President Joe Biden‘s new proposed $2 trillion infrastructure bill appears to be in trouble in its current form after a key Democratic senator says he opposes it as it “exists today.”
During an interview with West Virginia’s Metro News, Sen. Joe Manchin (D-W. Va.) told host Hoppy Kercheval he would not support Biden’s proposed bill “as the bill exists today.” He added, “It needs to be changed.”
Manchin says more revenue needs to be collected from high income earners, but he says the corporate tax rate should be at 25%.— Steven Portnoy (@stevenportnoy) April 5, 2021
He says he would not support raising the corp tax to 28%.
“It’s more than just me, Hoppy," Manchin said. "There’s six or seven other Democrats who feel very strongly about this. We have to be competitive, and we’re not going to throw caution to the wind.”— Steven Portnoy (@stevenportnoy) April 5, 2021
Manchin went on, “It’s more than just me, Hoppy. There’s six or seven other Democrats who feel very strongly about this. We have to be competitive, and we’re not going to throw caution to the wind.”
Biden announced his new infrastructure bill last week, which he called a “once-in-a-generation investment in America, unlike anything we’ve seen or done.” The bill aims to rebuild the nation’s roads and bridges and seeks to make investments to combat climate change.
To pay for his bill, Biden plans to raise the corporate tax rate from 21% to 28%.
While Manchin told Kercheval he believes high earners should pay more in taxes, he said he believes the corporate tax rate should be raised to 25% and would not support raising it to 28%.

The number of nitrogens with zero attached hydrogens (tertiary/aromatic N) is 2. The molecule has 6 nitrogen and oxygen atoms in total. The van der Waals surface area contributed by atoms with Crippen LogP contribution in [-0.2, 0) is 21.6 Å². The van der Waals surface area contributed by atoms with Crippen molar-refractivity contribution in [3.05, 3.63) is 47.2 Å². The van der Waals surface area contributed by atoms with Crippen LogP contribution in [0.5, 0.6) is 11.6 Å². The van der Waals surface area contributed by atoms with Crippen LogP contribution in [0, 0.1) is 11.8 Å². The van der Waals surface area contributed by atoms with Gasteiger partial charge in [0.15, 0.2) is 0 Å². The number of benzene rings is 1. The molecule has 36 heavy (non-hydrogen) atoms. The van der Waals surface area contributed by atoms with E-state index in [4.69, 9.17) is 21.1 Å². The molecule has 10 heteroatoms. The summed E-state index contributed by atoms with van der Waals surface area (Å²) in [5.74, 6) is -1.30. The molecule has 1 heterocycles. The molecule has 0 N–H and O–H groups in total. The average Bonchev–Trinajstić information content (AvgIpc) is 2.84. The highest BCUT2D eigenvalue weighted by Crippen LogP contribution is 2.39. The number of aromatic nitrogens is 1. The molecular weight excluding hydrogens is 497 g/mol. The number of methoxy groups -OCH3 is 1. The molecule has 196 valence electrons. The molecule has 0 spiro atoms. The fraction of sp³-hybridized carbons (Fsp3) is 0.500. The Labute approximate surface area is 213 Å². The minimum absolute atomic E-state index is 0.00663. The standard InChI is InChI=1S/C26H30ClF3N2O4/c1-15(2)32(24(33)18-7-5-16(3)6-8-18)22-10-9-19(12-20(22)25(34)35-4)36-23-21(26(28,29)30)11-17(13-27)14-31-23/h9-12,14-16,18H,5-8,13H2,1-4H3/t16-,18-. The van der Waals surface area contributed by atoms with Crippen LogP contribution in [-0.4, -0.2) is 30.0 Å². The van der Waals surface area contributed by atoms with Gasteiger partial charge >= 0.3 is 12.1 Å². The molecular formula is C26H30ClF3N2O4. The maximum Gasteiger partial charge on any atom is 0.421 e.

Most legislation in the Senate requires 60 votes to overcome a filibuster and pass the chamber. The Senate is currently split 50-50, and it could be hard for Democrats to win over 10 Republicans to pass the bill.
However, Senate Democrats believe they can use budget reconciliation, which cannot be filibustered, to pass the bill.
Typically, reconciliation can only be used once per year and for bills that would impact the federal budget. Democrats already used reconciliation to pass Biden’s $1.9 trillion COVID-19 relief package in March.
However, Senate Majority Leader Chuck Schumer (D-N.Y.) is exploring whether Democrats can use reconciliation again, which would allow Democrats to pass the bill with just a simple majority, or 51 votes, with Vice President Kamala Harris casting the tie-breaking vote.
Reconciliation would require all 50 Democrats to vote for the bill. However, if Manchin opposes it and no Republicans vote for it, they would fall short of the required votes to pass the chamber.